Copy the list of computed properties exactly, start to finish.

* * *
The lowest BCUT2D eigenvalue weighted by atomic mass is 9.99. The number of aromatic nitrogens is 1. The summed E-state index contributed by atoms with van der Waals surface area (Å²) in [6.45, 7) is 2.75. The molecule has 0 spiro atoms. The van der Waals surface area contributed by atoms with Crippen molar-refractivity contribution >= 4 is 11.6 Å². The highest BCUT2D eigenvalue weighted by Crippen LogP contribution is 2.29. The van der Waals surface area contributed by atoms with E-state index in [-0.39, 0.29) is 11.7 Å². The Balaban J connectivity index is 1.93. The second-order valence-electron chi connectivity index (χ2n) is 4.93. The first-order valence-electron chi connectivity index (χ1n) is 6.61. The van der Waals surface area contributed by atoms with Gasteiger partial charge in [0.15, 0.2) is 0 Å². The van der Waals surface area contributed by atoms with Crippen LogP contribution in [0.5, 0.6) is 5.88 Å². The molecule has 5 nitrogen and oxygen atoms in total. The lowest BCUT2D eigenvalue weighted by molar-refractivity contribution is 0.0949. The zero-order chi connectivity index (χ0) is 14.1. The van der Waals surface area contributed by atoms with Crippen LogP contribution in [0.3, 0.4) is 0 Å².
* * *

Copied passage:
The lowest BCUT2D eigenvalue weighted by atomic mass is 9.99. The number of aromatic nitrogens is 1. The summed E-state index contributed by atoms with van der Waals surface area (Å²) in [6.45, 7) is 2.75. The molecule has 0 spiro atoms. The van der Waals surface area contributed by atoms with Crippen molar-refractivity contribution >= 4 is 11.6 Å². The highest BCUT2D eigenvalue weighted by Crippen LogP contribution is 2.29. The van der Waals surface area contributed by atoms with E-state index in [-0.39, 0.29) is 11.7 Å². The Balaban J connectivity index is 1.93. The second-order valence-electron chi connectivity index (χ2n) is 4.93. The first-order valence-electron chi connectivity index (χ1n) is 6.61. The van der Waals surface area contributed by atoms with Gasteiger partial charge in [0.15, 0.2) is 0 Å². The van der Waals surface area contributed by atoms with Crippen LogP contribution in [0.5, 0.6) is 5.88 Å². The molecule has 5 nitrogen and oxygen atoms in total. The lowest BCUT2D eigenvalue weighted by molar-refractivity contribution is 0.0949. The zero-order chi connectivity index (χ0) is 14.1. The van der Waals surface area contributed by atoms with Crippen LogP contribution in [0.3, 0.4) is 0 Å².